The small town of Marradi prides itself on having what might be the best chestnuts in Europe. Called marron buono, enjoying their own Protected Geographical Indication (PGI) status, they are smaller, darker and delightfully sweet. They are served roasted but also boiled – a dish called bollette locally. The 59th edition of the sagra takes place every Sunday in October. We guess one can never have enough chestnuts.

Sagra delle melanzane ripiene (Liguria)

stuffed eggplants

Liguria is not just the land of pesto but also of juicy eggplants. Source: Depositphotos

Ligurian towns love their stuffed eggplants (melanzane ripiene), even if most people associate that Italian region with the ubiquitous and eternal pesto. You can head to the larger Savona or a tiny hamlet like Sorlana, these sagre give you the unique opportunity to discover the Ligurian hinterland and venture off the beaten track from the crowded Cinque Terre trail in August when the event takes place.

The traditional stuffing is made from breadcrumbs, milk, mortadella, mushrooms, garlic and pecorino. The eggplants are then baked in the oven. Good enough to set tummies rumbling already.

Sagra della Porchetta (Ariccia, Lazio)

porchetta cutting

Porchetta is tasty any time of the day in Italy. Source: Depositphotos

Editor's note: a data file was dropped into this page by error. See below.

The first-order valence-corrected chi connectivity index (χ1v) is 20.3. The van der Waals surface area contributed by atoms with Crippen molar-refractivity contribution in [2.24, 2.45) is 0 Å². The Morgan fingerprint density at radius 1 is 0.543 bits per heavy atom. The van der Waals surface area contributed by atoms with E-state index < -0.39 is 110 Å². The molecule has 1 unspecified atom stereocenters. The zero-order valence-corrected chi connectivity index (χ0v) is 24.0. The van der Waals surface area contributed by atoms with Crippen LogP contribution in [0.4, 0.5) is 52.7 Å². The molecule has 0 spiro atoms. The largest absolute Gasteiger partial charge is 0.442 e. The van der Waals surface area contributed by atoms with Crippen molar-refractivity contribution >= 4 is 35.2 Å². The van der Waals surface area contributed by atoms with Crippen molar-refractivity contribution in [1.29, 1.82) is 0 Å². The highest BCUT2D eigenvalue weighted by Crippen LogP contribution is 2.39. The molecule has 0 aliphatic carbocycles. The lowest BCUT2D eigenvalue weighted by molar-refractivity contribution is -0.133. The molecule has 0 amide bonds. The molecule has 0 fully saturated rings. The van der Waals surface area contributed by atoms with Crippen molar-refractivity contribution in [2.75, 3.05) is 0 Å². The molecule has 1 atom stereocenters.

Meat lovers should not despair if reading this far they’ve stayed with the impression that sagre are some kind of vegan affairs. The town of Ariccia is famed throughout the country for its porchetta – a type of roast pork seasoned with herbs (rosemary, yes) and featuring crunchy skin, which contrasts with the sweet meat underneath. Apparently, only female animals are used as their meat is much leaner.

Reportedly, the tradition of preparing this dish and serving it with bread dates back to the Roman Empire or even earlier. The festival itself was started in 1950 as a way of sharing the town’s delicacy with the tourists from nearby Rome.

Sagra del Pesce (Camogli, Liguria)

camogli port

Camogli sets a high standard for fishing villages. Source: Depositphotos

And naturally, with so much coastline, it would be a sin not to attend a fish sagra. We recommend heading out to the fishermen's village of Camogli in the northwest of Italy.

This is a spectacular event that takes place on the second Sunday of May, in honour of San Fortunato, the patron saint of fishermen. The highlight of the festival is a giant frying pan that measures 4 meters in diameter and can fry up to 30,000 fish in a day, requiring 3,000 litres of cooking oil.

Sagra della Pettole (Rutigliano, Apulia)


The Pettole sagra in Apulia can get you in the mood for Christmas. Source: Depositphotos

Pettole are the scrumptious fried dough balls so ubiquitous during festivities all over Italy and under different names. Far in the south, on the heel of the boot, the residents of Rutigliano have decided to make this yummy treat the gastronomic symbol of their town.

Loosen your belts and head down there in the middle of December. OK, maybe first get there and then loosen the belts. Either way, you’ll be in for a more-ish treat getting you in the mood for Christmas.

The tiny friend balls come both in savoury and sweet variants, the latter sprinkled with sugar. It’s a sign of the flexible nature of the sagra, which is willing to expand the limits of tradition by including gluten-free pettole for the first time in 2019.